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J Am Geriatr Soc. 1995 Dec;43(12):1363-9.

Use of the Minimum Data Set to rate incontinence severity.

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UCLA School of Medicine 91335, USA.



To assess the relationship of the MDS incontinence severity ratings to direct measures of incontinence frequency.


Two methods of measuring incontinence were compared: the MDS rating as recorded by nursing home (NH) staff and physical checks for wetness performed by research staff.


A total sample of 293 older residents from nine nursing homes located in Iowa, the State of Washington, and the Los Angeles area were assessed once. A subsample of 49 incontinent residents were assessed twice, before and after the implementation of a prompted voiding program.


This study is a part of a larger study evaluating the use of a computer-aided incontinence management system (IMS). Incontinent residents were assessed, and, if they met predefined criteria, they were treated with prompted voiding.


Three measures of incontinence were used: the MDS rating recorded by NH staff, physical checks for wetness performed by NH staff while assessing residents for and treating them with prompted voiding, and physical checks for wetness performed independently by research staff.


There was a statistically significant correlation (r = .49; P < or = .001) between research staff wet checks and the MDS ratings, but wetness checks performed by NH staff had an insignificant correlation with MDS ratings (r = .003; P < 0.914). There was wide variability within and between NHs in the correlation. For residents who were placed on the prompted voiding program, the pre to post wet rate, as measured by research staff, improved significantly (from 28 to 14%; t = 6.73; df = 48; P < .001), whereas the pre to post MDS ratings did not change significantly (from 1.7 to 2.0; t = -1.42; df = 48; P < .075).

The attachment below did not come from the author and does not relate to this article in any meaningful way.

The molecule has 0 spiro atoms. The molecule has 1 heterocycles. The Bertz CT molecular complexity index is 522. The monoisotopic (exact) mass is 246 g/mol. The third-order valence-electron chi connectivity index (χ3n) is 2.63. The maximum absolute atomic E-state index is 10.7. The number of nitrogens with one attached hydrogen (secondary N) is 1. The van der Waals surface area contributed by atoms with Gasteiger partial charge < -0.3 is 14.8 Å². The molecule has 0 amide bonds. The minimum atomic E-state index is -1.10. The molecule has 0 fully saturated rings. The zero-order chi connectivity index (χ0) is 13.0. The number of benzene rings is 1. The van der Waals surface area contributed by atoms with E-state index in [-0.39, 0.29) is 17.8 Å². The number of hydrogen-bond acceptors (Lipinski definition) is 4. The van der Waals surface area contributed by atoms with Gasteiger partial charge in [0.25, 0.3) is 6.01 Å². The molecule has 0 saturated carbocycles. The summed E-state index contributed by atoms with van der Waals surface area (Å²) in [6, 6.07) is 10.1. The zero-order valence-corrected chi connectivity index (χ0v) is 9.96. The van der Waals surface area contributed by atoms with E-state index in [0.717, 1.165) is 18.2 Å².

Although the MDS appears to identify incontinent NH residents accurately, its clinical utility may be limited by disagreements between actual wet check data and MDS categorical severity rankings for residents known to be incontinent. The wide variability between direct observational measures of wetness and the MDS scores denoting incontinence severity we observed may limit the potential usefulness of the MDS for detecting changes in incontinence severity. It is possible that more information and instructions are needed for staff completing the MDS if the goal is to discriminate between different levels of incontinence severity and measure changes over time in response to therapeutic interventions.

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